Wrath & Gunfire: The Barvan Campaign
How the Prism Got Her Wish
A Bedtime Story
When the world was young, Obora the Bear explored her vast snowy domain, striding through the deep white drifts, seeking nothing but to see what there was to see. She gave birth to twins and created the first home when she nurtured them in a cave. The Bear was the first and greatest mother, and always so she shall remain. Do not forget this simple fact, my children, for it figures greatly in the story of the Prism and how she got her wish.
As she explored, the Bear scaled frozen mountains and slid down the ice floes, traveling ever north. She slept under the Creator’s stars, and was fascinated by the ribbon of light that glowed above, shimmering and swaying like nothing the Bear had yet seen. It glowed in pink and blue and orange and green, shades not seen together in nature.
One night she decided not to sleep, but to keep ascending the mountain she was on, the highest and broadest mountain she had found in the north. Obora wished to get as close to the colorful ribbon as she could, to see what it was made of. She thought that if she could climb high enough, perhaps she could even walk among the stars. (Remember, children, that the Bear is a god and does not know fear. It is not given to us mortals to see such marvels. But that is why we have been given gods, to see what we cannot see and know what we cannot know, and to tell us all that is needful.)
On the peak of the highest mountain, deep in the fastness of darkest, coldest night, Obora the Bear stood surrounded by stars. There she looked into the Northern Lights, what the Tundra People call Kiubuyat. And there she saw that the Lights had a face, and the face was looking back at her.
“And who are you?” Obora asked. (Remember that the Bear knows no fear. If ever you look in the face of a god, you would do well to be fearful.)
“I am Rau,” said the Northern Lights. And she smiled, bright and beautiful, for these were the first words she had spoken since the dawn of Middian that were not spoken to herself only. “Who are you?”
“I am Obora the Bear, mistress of winter and death.”
The Bear sat on the mountain and conversed with Rau, the Northern Lights. Long they talked, with no regard for day or night, for up so high on that great mountain, even the Canary could not shine bright enough to drown out the night and the stars. The Prism was greatly curious about what lay to the south, for she was imprisoned in the northern sky and could look over only ice and snow and frigid seas. The Bear had traveled far to reach this place, and she told her new friend of all that she had seen.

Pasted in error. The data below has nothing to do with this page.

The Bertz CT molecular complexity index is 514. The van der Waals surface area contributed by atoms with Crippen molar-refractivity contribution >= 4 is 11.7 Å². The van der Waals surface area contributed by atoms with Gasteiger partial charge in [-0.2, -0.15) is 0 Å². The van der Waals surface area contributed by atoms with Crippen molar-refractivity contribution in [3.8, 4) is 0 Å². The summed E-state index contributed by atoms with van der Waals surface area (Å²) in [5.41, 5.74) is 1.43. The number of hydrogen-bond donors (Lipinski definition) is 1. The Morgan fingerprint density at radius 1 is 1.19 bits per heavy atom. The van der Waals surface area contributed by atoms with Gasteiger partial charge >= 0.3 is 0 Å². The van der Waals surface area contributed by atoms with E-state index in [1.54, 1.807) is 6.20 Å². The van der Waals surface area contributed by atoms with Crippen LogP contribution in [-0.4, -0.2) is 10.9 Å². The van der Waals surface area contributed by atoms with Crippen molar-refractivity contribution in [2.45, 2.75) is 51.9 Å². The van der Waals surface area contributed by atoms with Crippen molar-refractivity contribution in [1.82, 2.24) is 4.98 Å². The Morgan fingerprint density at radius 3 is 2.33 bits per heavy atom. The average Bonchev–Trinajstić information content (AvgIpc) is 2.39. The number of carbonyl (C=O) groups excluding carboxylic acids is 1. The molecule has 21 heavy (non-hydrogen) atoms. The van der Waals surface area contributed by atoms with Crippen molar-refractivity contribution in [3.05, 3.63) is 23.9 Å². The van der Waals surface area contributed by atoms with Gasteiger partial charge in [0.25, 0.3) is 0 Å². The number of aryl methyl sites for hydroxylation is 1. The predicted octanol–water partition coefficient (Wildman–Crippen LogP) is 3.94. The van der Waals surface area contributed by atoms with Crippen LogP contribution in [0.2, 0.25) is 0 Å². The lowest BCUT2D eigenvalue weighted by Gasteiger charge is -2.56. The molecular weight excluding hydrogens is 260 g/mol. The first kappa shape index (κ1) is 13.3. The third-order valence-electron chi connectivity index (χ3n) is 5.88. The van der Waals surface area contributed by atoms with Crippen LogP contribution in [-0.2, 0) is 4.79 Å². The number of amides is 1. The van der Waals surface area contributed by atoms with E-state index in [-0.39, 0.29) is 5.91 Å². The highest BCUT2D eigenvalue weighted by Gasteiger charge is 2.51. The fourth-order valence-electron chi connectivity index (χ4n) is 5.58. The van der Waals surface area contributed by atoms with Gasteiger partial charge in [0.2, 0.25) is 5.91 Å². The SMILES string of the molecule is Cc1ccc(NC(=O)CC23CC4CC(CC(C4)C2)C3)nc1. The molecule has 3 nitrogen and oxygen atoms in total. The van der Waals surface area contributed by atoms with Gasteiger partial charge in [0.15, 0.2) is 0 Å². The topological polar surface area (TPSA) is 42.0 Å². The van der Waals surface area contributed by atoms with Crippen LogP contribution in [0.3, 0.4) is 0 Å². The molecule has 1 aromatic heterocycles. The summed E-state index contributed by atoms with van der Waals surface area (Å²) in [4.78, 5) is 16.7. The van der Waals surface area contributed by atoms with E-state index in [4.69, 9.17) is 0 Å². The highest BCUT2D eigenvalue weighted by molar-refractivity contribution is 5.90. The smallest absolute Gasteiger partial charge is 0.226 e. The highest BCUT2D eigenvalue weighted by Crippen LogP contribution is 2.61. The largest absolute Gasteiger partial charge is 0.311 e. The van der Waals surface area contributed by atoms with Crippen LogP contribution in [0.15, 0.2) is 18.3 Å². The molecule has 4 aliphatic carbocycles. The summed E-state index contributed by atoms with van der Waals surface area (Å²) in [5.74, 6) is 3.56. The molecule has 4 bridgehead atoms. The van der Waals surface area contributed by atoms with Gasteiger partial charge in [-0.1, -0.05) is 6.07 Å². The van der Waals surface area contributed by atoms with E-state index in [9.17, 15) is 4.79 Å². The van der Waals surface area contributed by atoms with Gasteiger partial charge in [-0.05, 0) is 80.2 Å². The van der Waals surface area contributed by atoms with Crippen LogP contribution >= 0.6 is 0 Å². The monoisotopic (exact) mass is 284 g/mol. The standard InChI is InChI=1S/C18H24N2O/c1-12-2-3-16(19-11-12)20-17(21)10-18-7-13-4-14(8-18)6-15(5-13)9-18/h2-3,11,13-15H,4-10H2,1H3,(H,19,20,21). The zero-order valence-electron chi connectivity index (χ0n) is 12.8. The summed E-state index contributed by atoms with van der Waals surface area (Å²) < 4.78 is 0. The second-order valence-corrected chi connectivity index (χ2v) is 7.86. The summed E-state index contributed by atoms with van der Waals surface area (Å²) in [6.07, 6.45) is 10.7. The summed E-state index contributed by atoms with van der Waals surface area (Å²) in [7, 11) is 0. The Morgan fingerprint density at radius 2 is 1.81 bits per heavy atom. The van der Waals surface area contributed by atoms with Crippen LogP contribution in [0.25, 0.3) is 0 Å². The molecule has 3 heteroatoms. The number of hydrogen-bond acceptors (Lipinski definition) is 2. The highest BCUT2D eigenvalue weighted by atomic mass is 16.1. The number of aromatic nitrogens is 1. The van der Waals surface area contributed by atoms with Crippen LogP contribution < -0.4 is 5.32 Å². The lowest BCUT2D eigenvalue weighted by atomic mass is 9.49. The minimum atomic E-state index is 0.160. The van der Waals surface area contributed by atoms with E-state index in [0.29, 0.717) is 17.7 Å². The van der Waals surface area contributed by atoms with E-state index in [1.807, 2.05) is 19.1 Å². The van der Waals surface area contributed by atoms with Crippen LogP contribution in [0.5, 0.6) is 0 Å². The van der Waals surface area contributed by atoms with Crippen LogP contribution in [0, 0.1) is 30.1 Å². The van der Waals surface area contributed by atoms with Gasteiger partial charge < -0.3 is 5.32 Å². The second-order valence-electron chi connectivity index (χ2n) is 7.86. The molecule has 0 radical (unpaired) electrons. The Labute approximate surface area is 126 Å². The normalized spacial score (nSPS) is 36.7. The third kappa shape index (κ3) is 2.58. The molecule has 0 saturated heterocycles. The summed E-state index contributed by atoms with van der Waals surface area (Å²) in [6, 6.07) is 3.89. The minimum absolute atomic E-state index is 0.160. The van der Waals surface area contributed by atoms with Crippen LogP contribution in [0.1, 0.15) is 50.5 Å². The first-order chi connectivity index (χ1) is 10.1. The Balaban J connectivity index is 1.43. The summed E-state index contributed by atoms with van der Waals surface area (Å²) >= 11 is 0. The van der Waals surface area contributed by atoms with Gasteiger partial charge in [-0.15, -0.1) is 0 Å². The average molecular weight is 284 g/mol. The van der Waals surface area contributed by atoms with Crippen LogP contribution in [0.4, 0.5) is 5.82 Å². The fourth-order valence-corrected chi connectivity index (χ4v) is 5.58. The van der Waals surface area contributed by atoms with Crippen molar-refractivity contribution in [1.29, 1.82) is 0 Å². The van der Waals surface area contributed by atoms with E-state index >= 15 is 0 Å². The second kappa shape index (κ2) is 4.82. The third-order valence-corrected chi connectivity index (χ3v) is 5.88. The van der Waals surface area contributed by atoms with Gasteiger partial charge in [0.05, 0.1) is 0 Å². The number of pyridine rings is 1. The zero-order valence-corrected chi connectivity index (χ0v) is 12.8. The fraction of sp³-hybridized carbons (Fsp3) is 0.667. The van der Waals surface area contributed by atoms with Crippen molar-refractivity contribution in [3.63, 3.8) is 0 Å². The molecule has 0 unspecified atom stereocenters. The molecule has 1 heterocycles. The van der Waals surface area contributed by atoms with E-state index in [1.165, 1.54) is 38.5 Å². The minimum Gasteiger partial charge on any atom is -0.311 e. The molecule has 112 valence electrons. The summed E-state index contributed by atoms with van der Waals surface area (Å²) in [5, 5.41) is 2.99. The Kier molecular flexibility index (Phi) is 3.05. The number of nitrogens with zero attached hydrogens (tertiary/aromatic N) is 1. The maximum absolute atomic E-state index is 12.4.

Obora spoke of the other gods, of the Leviathan, the Tiger and the Wolf and their broken friendship, the rivalry between the Hunter and the Rabbit, the madness of the Frog and the wildness of the Waterfowl. She spoke of bright plants and brown earth that did not know the white blanket of snow, and the deep green jungle where only rains fell and did not freeze, and the painted deserts where rain fell only rarely. She spoke of the peoples that were beginning to populate young Middian, the dwarves and elves, humans and gnomes, halflings and orcs.
At this Rau sighed and fell silent. The Bear saw her sadness (remember, the Bear is a mother), and she too quieted. She looked gently on the goddess of lights, and tilted her great furry head to the side. “What sorrows you, my friend?”
“Oh, I wish that I could see these new peoples,” said Rau. “My task is to shine and to be beautiful among the stars, to bathe in the Panther’s light and flee from the Canary’s, and I am content with my task. But I have so loved talking to you, dear Obora, and I wish with all my heart that I could speak with these peoples. There is so much that I want to know!”
“Ah. I understand.” And the Bear knew sadness for the first time, for this was something that she could not provide. It was a new sensation for her, the goddess of snow and death and motherhood, to know that there was something that she could not do. Even gods dislike understanding that there is something they cannot do.
“I will return and speak to you often,” the Bear said at last, for it was all she could offer. “I will speak to other gods, and perhaps some of them will visit, as well. I know that the Fox enjoys learning, and she will speak with you of all she knows. Perhaps she will even send her kitsune to visit you and bring news. And the Rabbit is such a troublemaker, he may come north just to see what mischief he can do.”
Rau smiled sadly, and accepted the Bear’s gift with gratitude, though both knew that it was not truly an answer to her wish.